Prato della Valle is a the largest square in Padua and one of the largest in Europe. It was essentially a canal that was landscaped to create a green lawn that was then lined with marble statues of some of Italy's most illustrious sons. At one end of it are the domes and tall walls of the Church of St. Catherine which is also one of the more remarkable churches of Padua. We took a number of pictures here and then continued on our stroll. Once a week, there is a huge market in this square and it is possible that the last time I was here, the beauty of this s was obscured by the stalls of this market--which is why I did not remember it.
     As we continued on our rambles, we passed by the medieval cobbled streets of this beautiful city. Modern day boutiques and shops now cram its streets and holiday shoppers were also buying presents. As we neared closer into the town center, we arrived at Palazzo Bo which is the main building of the University of Padua and where I have taken a guided tour on a previous occasion. It was in this building that the great Galileo Galilee gave his controversial lectures challenging the earth's position in the universe.
     By this time, we were close to Annalisa's office and close to lunch time. Claudia excused herself and placed me in the hands of one of Annalisa's grad assistants who then escorted me to a small café where a few members of faculty where going to join us (as would Annalisa). Two of them were there already and we joined them. After introductions were made, we ordered individually. I had a delicious salad and some crusty bread in order to fortify myself for the lecture that lay ahead. More professors joined us as time went by until Annalisa was part of our group as well.       
Giving a Lecture at the University of Padua:
     When we had finished lunch, we all walked very casually together to the building and the classroom in which my lecture would be held. I had already sent my Powerpoint presentation ahead to the person concerned and she had it up and running and awaiting my arrival when I walked into a classroom that was filled with students and faculty members. Annalisa introduced me warmly and then I was off with my account of my research on Anglo-Indian Immigrants in Britain. There were a number of questions asked of me at the end of my talk and I tried as ably as possible to provide the answers. It was a very vibrant exchange and I thoroughly enjoyed making my research known to the audience.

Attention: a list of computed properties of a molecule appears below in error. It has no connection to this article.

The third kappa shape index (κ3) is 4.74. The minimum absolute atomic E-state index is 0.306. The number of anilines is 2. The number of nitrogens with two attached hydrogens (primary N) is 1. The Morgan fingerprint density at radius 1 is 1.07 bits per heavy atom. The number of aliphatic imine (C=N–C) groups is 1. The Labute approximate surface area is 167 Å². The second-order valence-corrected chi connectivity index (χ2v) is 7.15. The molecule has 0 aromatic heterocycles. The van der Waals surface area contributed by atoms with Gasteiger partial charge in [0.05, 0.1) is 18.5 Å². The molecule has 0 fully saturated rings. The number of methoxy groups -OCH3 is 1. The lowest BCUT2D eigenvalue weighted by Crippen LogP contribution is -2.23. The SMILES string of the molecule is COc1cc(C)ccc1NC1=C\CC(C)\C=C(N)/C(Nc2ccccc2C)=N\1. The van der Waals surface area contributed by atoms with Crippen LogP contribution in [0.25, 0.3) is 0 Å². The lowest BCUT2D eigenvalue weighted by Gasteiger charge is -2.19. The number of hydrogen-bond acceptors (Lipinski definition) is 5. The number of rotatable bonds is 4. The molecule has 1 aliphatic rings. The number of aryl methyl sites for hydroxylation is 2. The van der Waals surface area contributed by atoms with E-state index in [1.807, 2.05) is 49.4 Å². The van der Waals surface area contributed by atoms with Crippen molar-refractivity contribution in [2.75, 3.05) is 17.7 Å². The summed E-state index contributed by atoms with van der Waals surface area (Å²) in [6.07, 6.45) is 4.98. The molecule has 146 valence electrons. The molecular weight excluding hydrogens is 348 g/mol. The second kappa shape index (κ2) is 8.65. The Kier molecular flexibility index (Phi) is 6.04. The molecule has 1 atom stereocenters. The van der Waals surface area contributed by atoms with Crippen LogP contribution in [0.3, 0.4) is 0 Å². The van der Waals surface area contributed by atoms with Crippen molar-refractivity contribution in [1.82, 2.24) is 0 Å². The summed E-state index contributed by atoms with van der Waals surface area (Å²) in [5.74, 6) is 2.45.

Exploring the Greenhouses of the University of Padua's Botanical Gardens:
     Twilight was already falling over the city by the time my lecture ended and the students filed out. Annalisa introduced me to an American professor from the University of Boston who has had a long-standing professional exchange with the University of Padua and who was also present for my talk. She invited him to join us on a short stroll through the Botanical Gardens and, especially, to the brand-new greenhouses that are now the focal point of the collection.
     A few years ago, on a visit to New York, Annalisa had presented me with a silk scarf that depicts the ground plan of the Botanical Gardens. I think it is one of the nicest presents I have ever received and I cherish it warmly. She was keen, therefore, for me to actually walk into the gardens (which I had never seen before). The specimen trees in the garden had turned all sorts of shades of russet and red, yellow, brown and orange--perhaps the only part of the city in which the arrival of autumn was obvious. We walked around the well-planned Italianate gardens and then made our way to the greenhouses which are modernist in design but traditional in intent. They are teaching and learning tools for students of Botany in that they contain specimen plantings from different regions of the world. To tour them is to tour some of the world's most diverse plant life. Annalisa found a male assistant who fished out keys from somewhere and although the gardens were actually closed to visitors, we made a privileged entry into them. For the next half hour, we inspected all sorts of trees and plantings and paused often to take pictures of them. The manner in which they have been laid out is truly world class and deeply impressive. By the time we finished with our tour, darkness had descended upon Padua and it was time to get back to Vicenza after what had been a most successful day.

Dinner at Annalisa's in Vicenza:
     On a evening when she gets home late from work, it is not unusual for Annalisa to order pizza for her family's dinner and that was what we had. Pizza always tastes most scrumptious in Italy where the ingredients are so authentic and so delicious that having a great pizza is simply taken for granted. We sipped wine, gabbed a lot over our pizza with Giorgio and Giovanni and recounted the high points of our day.
     I would still have a good part of the morning tomorrow to do some exploring in Vicenza, so it was not too long afterwards, that we all retired for the night.
     As I said, I had a marvelous day!
     Until tomorrow, cheerio...